The world as we see it

A roundup of victories, tragedies, thrills, and disappointments
BERLIN, GERMANY - FEBRUARY 06: German Chancellor Angela Merkel gestures during a press conference with Iraqi Prime Minister Haider Al-Abadi (L) following talks on February 6, 2015 in Berlin, Germany. Al-Abadi will travel to Munich later in the day to attend the Munich Security Conference. (Photo by Carsten Koall/Getty Images)
Carsten Koall/Getty Images
Carsten Koall/Getty Images

Taking control of the Hill

Four months after a masked gunman managed to get inside Parliament—and within steps of the Prime Minister—the federal government is pushing a plan to have the RCMP assume full control of security on the Hill. If October’s attack revealed anything, it’s that the heart of Canada’s democracy is protected by a mishmash of agencies, each one responsible for a particular section of the grounds. Amazingly, Michael Zehaf-Bibeau, rifle in hand, was able to breach each one. Placing a single force (the RCMP or otherwise) in charge of public safety is a common-sense upgrade long overdue.

A peace process with bite

German Chancellor Angela Merkel and French President François Hollande pushed for a peace deal for the Ukraine this week that would build upon the ceasefire Russia co-signed back in September (and then promptly ignored). While some have labelled such diplomatic efforts as appeasement, the difference this time around is that the talks come as the U.S. contemplates sending arms to Ukrainian forces—a badly needed show of resolve that should force Vladimir Putin to think long and hard about his next moves. (Update: Here’s the latest on that deal.)

Back to work

Despite all the economic doom and gloom wrought by plummeting oil prices—shelved oil sands projects, falling Alberta home sales, a surprise rate cut from the Bank of Canada—there are nevertheless reassuring signs Canada will weather this storm, too. The national unemployment rate fell to 6.6 per cent in January as employers added more jobs than forecast. Meanwhile in the U.S., on which Canada now increasingly depends, the job market is continuing to gather steam, with the unemployment rate ticking up slightly to 5.7 per cent last month as more Americans resumed looking for work.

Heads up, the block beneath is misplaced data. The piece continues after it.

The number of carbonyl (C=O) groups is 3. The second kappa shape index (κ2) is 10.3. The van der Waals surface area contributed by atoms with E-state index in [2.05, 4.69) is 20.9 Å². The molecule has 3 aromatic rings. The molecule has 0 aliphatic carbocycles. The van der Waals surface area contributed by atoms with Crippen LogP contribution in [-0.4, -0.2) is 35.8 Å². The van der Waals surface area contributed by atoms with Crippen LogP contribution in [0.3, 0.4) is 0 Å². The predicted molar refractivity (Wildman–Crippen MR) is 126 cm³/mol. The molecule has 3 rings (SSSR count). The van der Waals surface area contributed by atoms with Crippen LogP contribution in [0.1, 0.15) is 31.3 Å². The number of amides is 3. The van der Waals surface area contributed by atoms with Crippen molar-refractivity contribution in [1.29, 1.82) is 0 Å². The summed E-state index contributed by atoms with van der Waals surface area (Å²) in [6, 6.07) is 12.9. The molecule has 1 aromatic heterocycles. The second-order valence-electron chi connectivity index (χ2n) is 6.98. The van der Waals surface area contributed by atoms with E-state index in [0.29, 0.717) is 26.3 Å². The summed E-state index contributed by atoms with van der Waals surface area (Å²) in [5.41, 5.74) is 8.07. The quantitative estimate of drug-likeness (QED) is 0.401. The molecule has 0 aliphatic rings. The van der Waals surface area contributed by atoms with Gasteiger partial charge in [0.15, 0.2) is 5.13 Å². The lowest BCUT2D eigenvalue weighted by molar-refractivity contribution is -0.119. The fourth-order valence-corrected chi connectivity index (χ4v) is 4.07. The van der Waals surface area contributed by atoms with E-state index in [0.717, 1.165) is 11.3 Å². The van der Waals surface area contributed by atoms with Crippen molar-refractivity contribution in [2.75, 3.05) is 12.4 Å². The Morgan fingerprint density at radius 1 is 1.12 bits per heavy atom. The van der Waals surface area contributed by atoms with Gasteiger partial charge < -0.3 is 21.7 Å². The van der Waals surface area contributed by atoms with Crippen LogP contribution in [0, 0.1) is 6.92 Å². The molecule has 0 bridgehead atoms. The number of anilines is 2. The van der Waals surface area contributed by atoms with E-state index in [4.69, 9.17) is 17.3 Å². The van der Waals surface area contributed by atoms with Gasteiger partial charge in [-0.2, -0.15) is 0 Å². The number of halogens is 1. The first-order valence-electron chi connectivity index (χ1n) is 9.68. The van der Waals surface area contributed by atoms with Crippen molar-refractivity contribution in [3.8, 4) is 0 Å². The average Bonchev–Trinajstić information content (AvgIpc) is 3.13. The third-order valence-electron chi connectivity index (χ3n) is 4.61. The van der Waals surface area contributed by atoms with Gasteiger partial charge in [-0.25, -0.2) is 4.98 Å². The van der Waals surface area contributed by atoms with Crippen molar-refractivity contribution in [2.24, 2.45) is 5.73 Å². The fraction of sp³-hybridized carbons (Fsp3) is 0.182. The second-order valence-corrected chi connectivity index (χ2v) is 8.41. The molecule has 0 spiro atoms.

Eat, drink and be skinny

North Americans have long marvelled at “the French paradox,” wondering how an entire nation can eat so much cheese, bread and rich, buttery sauces and stay relatively healthy. Now a new study by American researchers adds to the theory that it has something to do with the bottles of wine used to wash it all down. The study found that red wine in particular helps the body burn off harmful fats that build up in the liver and cause disease. Of course, a glass of grape juice offered similar benefits, the research showed, but where’s the joie de vivre in that?

Second-class treatment

A new report calls the 2008 death of Winnipegger Brian Sinclair an example of “fatal racism.” Sinclair, an Aboriginal, died of a bladder infection after sitting in an emergency room waiting area for 34 hours. “Racism, the refusal of care and poor treatment of indigenous peoples in the Canadian health care system are well documented in health research,” said the Wellesley Institute report. “For Mr. Sinclair, the impact of racism proved fatal.” As the Winnipeg Free Press noted, it was the second time in less than a month that a “Toronto-based organization” pointed accusations of racism against Winnipeg—a reference to Maclean’s recent story noting Canada’s race problem is at its worst there.

Flight school failure

Taiwan’s TransAsia Airways is retesting its pilots after last week’s turboprop crash in a Taipei river that killed at least 40. Investigators say the plane appeared to experience problems with one of its two engines shortly after takeoff, but pilots inexplicably responded by trying to restart the engine that was still working. The apparent lapse comes as Indonesian divers pulled more bodies from the wreckage of AirAsia Flight 8501, which, for reasons still unknown, plummeted into the Java Sea in late December, killing all 162 aboard. Flying may be the safest mode of travel, but there’s clearly still room for improvement.

Big brother TV

Owners of Samsung SmartTVs might want to think twice about yelling at the screen. The TV’s voice-activation feature quietly records conversations in the room and sends them to another company that translates the sounds into text. But don’t worry. Samsung says the Orwellian-sounding technology, revealed in dense click-to-agree legalese, is meant to capture only voice commands directed at the TV, not idle background chatter. Besides, as long as you’re not doing anything wrong, there’s nothing to worry about, right?

When it snows, it blizzards

A record 180 cm of snow fell in Boston in the past 30 days while a cluster of winter storms across the U.S. northeast have caused travel chaos. On the other side of the country, heavy rains caused floods and mudslides in northern California and Washington. Meanwhile, in British Columbia, Kitamaat Village was evacuated after getting hit with 109 cm of snow in 24 hours—three centimetres short of an all-time record snowfall.